The Peninsula is as far west as you can go in Ireland and is positioned at the edge of the great Atlantic Ocean. The Western end of the Dingle Peninsula is predominantly Irish-Speaking but not to worry, rest-assured that your Irish private driver will teach you a few words ‘as gaeilge’! It is often jokingly pointed out that the village of Dún Chaoin is “the next parish to America” because the truth in it is that America is it’s nearest neighbour west of it.
When travelling through the Peninsula of Dingle you’ll cross-over the Conor Pass, the highest mountain pass in Ireland. The breath-taking views there makes the thrilling journey on the winding, twisting roads worth it! Travel at ease with your experienced Irish chauffeur who has travelled on this pass many times and will let you know when to have the camera ready for your unique tour of Ireland.
The Slea Head drive is a fantastic loop that will bring you to the must-see historical sites, villages and scenic views that this extraordinary Peninsula has to to offer. The Dingle Peninsula also boasts the second highest mountain in Ireland, Mt. Brandon, a very popular hiking trail.
Along the Slea Head Drive you’ll come across Beehive huts (or Clochán), this takes you back to prehistoric Ireland and were thought to be once lived in, fitting entire families in these humble dwellings. They are made of dry stone and the precise date they were erected is difficult for historians to estimate as the same stone corbelling effect was used in Newgrange. At one point there were 400 of these little homes. A far cry from a luxury tour of Ireland.
The Gallarus Oratory is thought to have possibly housed foreigners and served as a type of ancient ‘bed and breakfast’. The Irish name of ‘Gall Aras’ is believed to mean ‘The house or shelter for foreigners’. Establishing that all tourists are indeed welcome to the Peninsula of Dingle! Another explanation of why the oratory was built is that was used as a Christian church. The same type of stone corbelling design that is on the Beehive huts can also be seen on the Oratory.
With it’s birds-eye views standing on the edge of the cliff, Dunbeg Fort, is from the Iron Age era and was occupied during times of danger because of it’s secure views over-looking the Atlantic. As an extra precaution, in case of attack, Dunbeg has an underground passage. Also on site is a museum, audiovisual room, information and craft room, cafe and restaurant.
The Blasket Islands are without a doubt something that have to be explored while in the Dingle Peninsula. The islands were inhabited up to 1953, to visit the island today however, it looks like it had been abandoned much longer than that and is now home to hundreds of rabbits! There are 6 islands in total with the largest one named the Great Blasket Ireland. The beach on this island is the most beautiful I have ever been to, and can only liken it to paradise. With white sand and clear waters it is one of the most unspoiled beaches in the world. Memories that will last forever on a deluxe Irish vacation.
Now to explore one of the most captivating towns in Ireland, Dingle, Daingean in Irish, which means fortress. Dingle is a vibrant, bustling fishing village and although geographically it’s small it will hold a massive place in your heart. During the Summer months the streets are filled and the energy of this town can only be experienced in person.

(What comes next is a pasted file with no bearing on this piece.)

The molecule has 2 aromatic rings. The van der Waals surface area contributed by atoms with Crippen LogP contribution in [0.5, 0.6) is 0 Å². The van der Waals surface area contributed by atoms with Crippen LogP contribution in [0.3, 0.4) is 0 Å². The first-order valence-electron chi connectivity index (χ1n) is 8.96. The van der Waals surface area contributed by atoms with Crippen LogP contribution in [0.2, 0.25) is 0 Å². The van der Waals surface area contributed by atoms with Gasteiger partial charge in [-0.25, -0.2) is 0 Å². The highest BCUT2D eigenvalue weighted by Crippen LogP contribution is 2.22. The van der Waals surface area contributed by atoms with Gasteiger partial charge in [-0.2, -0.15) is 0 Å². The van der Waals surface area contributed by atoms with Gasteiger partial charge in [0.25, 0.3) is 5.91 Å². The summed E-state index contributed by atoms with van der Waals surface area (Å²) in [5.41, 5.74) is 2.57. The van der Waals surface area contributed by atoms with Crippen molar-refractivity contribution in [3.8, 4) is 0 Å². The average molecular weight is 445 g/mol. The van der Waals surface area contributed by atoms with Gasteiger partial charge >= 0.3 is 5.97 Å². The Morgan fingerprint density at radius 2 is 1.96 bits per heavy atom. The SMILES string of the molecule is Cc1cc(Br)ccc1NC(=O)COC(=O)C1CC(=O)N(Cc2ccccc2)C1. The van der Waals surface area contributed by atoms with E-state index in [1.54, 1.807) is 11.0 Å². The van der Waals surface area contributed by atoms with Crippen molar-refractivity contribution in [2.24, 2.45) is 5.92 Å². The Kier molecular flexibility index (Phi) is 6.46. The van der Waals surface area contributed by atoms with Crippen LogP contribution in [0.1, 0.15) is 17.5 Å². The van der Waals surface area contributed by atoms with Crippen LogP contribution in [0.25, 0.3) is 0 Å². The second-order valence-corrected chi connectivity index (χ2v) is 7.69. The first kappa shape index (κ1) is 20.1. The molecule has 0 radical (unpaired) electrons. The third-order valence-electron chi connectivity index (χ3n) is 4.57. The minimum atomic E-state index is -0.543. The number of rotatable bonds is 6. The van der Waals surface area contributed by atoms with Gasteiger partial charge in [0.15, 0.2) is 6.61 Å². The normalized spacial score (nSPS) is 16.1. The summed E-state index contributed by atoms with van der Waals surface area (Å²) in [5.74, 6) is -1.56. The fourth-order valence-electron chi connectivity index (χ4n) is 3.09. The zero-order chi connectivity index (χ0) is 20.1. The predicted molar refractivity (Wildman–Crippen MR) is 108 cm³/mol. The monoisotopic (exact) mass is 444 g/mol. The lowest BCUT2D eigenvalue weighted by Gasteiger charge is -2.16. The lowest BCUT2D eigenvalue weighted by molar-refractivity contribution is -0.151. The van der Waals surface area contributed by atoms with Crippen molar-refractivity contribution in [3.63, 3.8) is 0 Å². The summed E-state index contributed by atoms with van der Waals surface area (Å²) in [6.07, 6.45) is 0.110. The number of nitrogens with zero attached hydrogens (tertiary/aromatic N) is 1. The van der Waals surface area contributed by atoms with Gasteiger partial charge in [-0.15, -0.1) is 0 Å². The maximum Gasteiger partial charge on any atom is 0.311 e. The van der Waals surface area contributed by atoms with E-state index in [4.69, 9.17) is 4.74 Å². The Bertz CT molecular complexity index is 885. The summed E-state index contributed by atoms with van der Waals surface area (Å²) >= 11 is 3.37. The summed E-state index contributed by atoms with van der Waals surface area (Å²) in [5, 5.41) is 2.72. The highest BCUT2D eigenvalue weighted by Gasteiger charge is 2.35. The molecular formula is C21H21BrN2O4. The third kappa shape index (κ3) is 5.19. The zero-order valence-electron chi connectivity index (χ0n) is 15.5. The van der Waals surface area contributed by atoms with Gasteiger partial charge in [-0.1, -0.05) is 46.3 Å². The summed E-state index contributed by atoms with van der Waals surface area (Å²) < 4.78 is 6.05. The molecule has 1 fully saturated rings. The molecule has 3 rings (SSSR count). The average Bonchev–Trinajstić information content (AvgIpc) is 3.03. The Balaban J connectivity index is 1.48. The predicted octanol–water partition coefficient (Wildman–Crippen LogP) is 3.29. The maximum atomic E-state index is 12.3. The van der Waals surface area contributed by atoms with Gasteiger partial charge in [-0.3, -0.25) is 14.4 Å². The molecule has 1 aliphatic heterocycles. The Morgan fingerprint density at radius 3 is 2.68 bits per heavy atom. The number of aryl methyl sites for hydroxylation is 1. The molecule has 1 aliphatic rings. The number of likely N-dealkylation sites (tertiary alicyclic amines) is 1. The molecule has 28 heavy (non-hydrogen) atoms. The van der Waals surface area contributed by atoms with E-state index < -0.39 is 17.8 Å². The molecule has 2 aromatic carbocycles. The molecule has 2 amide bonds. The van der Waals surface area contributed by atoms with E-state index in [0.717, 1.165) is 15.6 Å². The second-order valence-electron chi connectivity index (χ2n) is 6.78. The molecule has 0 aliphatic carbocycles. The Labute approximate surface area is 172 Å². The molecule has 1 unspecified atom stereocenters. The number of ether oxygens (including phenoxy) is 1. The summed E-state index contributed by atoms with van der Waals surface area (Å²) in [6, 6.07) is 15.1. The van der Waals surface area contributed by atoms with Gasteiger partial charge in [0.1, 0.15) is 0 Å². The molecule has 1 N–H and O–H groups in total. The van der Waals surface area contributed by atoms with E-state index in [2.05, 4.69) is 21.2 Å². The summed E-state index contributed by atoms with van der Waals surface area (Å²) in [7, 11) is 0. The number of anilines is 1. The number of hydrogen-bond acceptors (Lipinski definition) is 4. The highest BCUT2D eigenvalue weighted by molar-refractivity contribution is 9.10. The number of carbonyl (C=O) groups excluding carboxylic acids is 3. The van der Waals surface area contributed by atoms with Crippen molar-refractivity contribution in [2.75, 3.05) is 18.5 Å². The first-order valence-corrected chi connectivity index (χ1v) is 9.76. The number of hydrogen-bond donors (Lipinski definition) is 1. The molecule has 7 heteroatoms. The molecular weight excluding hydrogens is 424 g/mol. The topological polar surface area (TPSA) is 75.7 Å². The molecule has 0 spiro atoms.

Dingle Harbour lies in the heart of the town, it is a very busy fishery harbour and shelters all fleets. On a calm evening the harbour is lovely for a stroll, to stand, breath in fresh Irish and to look out at the choppy Irish waters. It’s an excellent base for tourists to get to all the nearby excursions, like the Blasket Islands. One of the most famous excursions in Dingle is to go and visit the most famous resident in Dingle… Fungie the Dolphin!
Fungie the Dolphin is an example of when you go to Dingle you just don’t want to leave, so he stayed!! Fungie is the most charming resident of Dingle, he arrived in 1983 and was happy to stay and be adored by the thousands of fans who come to Dingle every year just to take his picture. The boat trips out to see Fungie only have to travel a few minutes to see this intelligent dolphin. He is very friendly and loves to show off when he sees the cameras! The town showed their love for Fungie by erected a statue in his honour, this must give him the status of the most famous dolphin in the world!!
If you happen to catch a rainy day in Dingle, which is very likely in Ireland, The Dingle Aquarium, Oceanworld is definitely worth seeing. They have everything from tropical fish, sharks and even have adopted a giant sea turtle! It has just opened a reptile exhibits and has some adorable otters who have taken up residency there. Maybe you’d like to meet some penguins or Nemo?
You cannot help but feel hungry when you walk through the streets of Dingle, passing all the aromatic seafood smells and local cuisines will be enough to make your mouth water! There is too big a selection of restaurants in Dingle to name them all in a few sentences but, be warned, that they fill up fast during Summer season so don’t run the risk of going hungry waiting for a free table. Dingle being a fishing town, the very fresh seafood simply has to be sampled here.
Visiting an Irish pub is practically part of the culture and Dingle is no different! For every restaurant there is in Dingle, there’s a pub to match. They all have traditional Irish music continuously playing and the ‘craic’ is non-stop. Feel free to break out into your best Irish-dancing and join in the fun.
There’s a little taste of a Tour of the Dingle Peninsula and I hope you enjoyed reading about the most beautiful place on the planet.
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